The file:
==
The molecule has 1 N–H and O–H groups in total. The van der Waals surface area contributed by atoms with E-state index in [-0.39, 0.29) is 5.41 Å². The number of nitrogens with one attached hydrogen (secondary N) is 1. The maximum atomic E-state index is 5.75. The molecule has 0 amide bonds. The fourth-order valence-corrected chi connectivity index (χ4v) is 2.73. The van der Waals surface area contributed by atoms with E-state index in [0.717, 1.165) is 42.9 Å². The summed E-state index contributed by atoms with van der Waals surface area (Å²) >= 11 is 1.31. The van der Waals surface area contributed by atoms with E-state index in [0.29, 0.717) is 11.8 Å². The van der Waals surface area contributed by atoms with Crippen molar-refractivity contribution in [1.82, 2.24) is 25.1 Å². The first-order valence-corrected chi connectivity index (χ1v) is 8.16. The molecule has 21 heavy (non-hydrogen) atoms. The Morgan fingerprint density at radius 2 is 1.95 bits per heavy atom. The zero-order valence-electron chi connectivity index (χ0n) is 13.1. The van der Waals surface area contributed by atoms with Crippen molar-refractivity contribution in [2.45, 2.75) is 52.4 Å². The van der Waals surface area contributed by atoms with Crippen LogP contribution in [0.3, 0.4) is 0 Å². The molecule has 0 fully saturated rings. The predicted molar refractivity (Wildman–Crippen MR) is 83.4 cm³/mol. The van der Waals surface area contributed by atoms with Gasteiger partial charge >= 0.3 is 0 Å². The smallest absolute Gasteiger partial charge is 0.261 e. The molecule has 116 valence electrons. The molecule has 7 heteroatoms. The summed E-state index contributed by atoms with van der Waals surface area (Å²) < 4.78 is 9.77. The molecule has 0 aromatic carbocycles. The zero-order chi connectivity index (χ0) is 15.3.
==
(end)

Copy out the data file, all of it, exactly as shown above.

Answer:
The molecule has 1 N–H and O–H groups in total. The van der Waals surface area contributed by atoms with E-state index in [-0.39, 0.29) is 5.41 Å². The number of nitrogens with one attached hydrogen (secondary N) is 1. The maximum atomic E-state index is 5.75. The molecule has 0 amide bonds. The fourth-order valence-corrected chi connectivity index (χ4v) is 2.73. The van der Waals surface area contributed by atoms with E-state index in [0.717, 1.165) is 42.9 Å². The summed E-state index contributed by atoms with van der Waals surface area (Å²) >= 11 is 1.31. The van der Waals surface area contributed by atoms with E-state index in [0.29, 0.717) is 11.8 Å². The van der Waals surface area contributed by atoms with Crippen molar-refractivity contribution in [1.82, 2.24) is 25.1 Å². The first-order valence-corrected chi connectivity index (χ1v) is 8.16. The molecule has 21 heavy (non-hydrogen) atoms. The Morgan fingerprint density at radius 2 is 1.95 bits per heavy atom. The zero-order valence-electron chi connectivity index (χ0n) is 13.1. The van der Waals surface area contributed by atoms with Crippen molar-refractivity contribution in [2.45, 2.75) is 52.4 Å². The van der Waals surface area contributed by atoms with Crippen LogP contribution in [0.3, 0.4) is 0 Å². The molecule has 0 fully saturated rings. The predicted molar refractivity (Wildman–Crippen MR) is 83.4 cm³/mol. The van der Waals surface area contributed by atoms with Gasteiger partial charge >= 0.3 is 0 Å². The smallest absolute Gasteiger partial charge is 0.261 e. The molecule has 116 valence electrons. The molecule has 7 heteroatoms. The summed E-state index contributed by atoms with van der Waals surface area (Å²) < 4.78 is 9.77. The molecule has 0 aromatic carbocycles. The zero-order chi connectivity index (χ0) is 15.3.